“I always wear two rings when I am on the train. This jewelry is simple, almost invisible on my hand, but when I need to relax or calm down, I roll the rings around my finger. It's such a small thing, but it connects me to home and gives me a sense of peace. It gives me strength.”
Nataliia Pivovar works aboard the Doctors Without Borders/Médecins Sans Frontières (MSF) medical train in Ukraine, which is used to evacuate patients from frontline areas to safer regions within the country.
Another journey begins today. Nataliia feels confident and resilient because there was no shelling that night, so she managed to sleep. This is necessary because the next night will be almost sleepless—she will spend 36 hours on the medical train caring for patients, most of whom are elderly people with dementia, cerebral palsy, and other neurological disorders.
“We are preparing the train for the journey to Kherson,” explains Nataliia. “We've placed fresh linen on the beds and provided a hot kettle and lunches for each carriage. Ukrainian trains have lower and upper benches. This time, we are using only the lower ones. It's important for patients with psychiatric conditions to feel the floor under their feet. It makes them feel calmer and more at ease.”
Arrival in Kherson
When the train arrives, the sun is shining in Kherson. Patients are settled into the carriages, covering their eyes from the bright rays with their elbows while sitting in wheelchairs or on stretchers. Many of them have limited mobility and rarely go outside while receiving treatment in special facilities. Nataliia notices that some people look confused.
“The frontline is very close and during the boarding process, shelling starts nearby, and explosions are heard. Some elderly people have hearing impairment, so they aren’t sure what is going on. They ask us if everything is alright. I have to reassure them, saying, ‘Everything is calm. It's important to get on the train now, and we will soon take you to a safe place.’”
The journey brings challenges. Doctors and nurses explain to each patient where they are going and why. “People ask me if it will be safe at their new destination and if they will return. During these conversations, I think about my own grandmother and how difficult it is for the elderly to change their surroundings and living conditions.”
Nataliia goes through one carriage with nine patients. Some need their blood pressure measured, some need medication, and others are connected to an oxygen station.
She steps out into the vestibule between train cars, standing alone as she twirls her rings, takes a deep breath, and then enters the next carriage with a smile. And so it continues, carriage-by-carriage on the MSF medical train.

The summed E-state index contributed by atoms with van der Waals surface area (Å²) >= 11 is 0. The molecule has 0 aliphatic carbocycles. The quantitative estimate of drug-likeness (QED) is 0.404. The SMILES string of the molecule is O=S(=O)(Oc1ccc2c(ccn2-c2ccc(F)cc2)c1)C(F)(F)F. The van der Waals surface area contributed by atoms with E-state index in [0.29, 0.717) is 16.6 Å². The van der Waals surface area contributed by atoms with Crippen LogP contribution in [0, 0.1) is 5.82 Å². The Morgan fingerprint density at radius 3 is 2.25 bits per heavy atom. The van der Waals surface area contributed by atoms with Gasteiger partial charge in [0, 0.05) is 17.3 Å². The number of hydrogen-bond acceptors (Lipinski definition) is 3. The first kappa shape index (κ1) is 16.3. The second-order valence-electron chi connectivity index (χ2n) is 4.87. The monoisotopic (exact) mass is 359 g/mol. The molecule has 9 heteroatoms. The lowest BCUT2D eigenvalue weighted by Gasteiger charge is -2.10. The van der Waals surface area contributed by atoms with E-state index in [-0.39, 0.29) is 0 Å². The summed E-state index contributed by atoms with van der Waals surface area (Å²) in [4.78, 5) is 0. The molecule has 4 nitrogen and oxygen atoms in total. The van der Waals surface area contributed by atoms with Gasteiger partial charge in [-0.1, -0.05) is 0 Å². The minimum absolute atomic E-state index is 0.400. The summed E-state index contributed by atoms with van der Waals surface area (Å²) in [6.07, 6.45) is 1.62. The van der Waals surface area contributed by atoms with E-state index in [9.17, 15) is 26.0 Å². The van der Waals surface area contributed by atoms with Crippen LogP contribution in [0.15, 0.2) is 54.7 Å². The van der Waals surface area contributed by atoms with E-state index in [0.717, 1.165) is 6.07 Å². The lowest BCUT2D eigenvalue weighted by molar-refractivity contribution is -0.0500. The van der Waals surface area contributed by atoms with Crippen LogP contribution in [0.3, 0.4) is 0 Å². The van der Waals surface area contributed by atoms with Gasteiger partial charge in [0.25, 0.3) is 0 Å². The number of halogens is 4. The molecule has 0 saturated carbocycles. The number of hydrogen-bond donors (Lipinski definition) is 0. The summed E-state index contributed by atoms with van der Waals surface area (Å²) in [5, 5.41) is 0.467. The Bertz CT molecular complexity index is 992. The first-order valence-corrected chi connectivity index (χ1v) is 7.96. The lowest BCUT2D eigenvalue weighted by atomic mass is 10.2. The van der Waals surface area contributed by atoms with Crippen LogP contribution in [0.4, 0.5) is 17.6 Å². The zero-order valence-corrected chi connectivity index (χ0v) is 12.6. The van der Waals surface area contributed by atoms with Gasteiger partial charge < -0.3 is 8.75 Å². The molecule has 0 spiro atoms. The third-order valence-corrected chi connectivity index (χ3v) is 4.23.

Belongings saved and those left behind
Each patient carries only a small bag with them, containing some clothes and documents. Among the 150 patients being evacuated, only a few have photographs—for most, all they have left are their memories. This is the first journey Nataliia can recall where people have only their most precious possessions. For many onboard, their other belongings were either destroyed when their homes were attacked, or they didn't have time to take anything, as they left amidst shelling.
It’s important to create a calm atmosphere throughout the carriage. If one patient becomes anxious, it can affect the others. Nataliia and her colleagues make tea and serve lunch, which comforts the patients.
“After each evacuation, there are patients whose eyes I remember for a long time. I ponder their stories, their paths, and destinies.”
Among them is a 17-year-old boy from Kherson with cerebral palsy, impaired vision, cannot speak. At first, he is anxious on the train, fidgeting on his bed and growing increasingly distressed. Nataliia approaches him and gently starts talking to him, holding his hand.
“The boy touched my rings, and I told him that everyone should find their own amulet in life. It could be anything—a necklace, a favorite cup, a handkerchief, a small stone. This little thing could save you from anxiety and loneliness. The boy calmed down as I spoke to him.”
Although he can't express it in words, Nataliia feels his gratitude.
Established in March 2022 in collaboration with Ukrainian Railways. the train transports patients away from overwhelmed hospitals in Ukraine’s east and south to other hospitals with more capacity, farther from the frontlines.
Dr. Nataliia Pyvovar is from Kharkiv, which is located in the northeast of Ukraine. Before the full-scale invasion, she worked in an ambulance and in the pediatric intensive care unit of the Ministry of Health. She has been working as a doctor with SF since June 2022.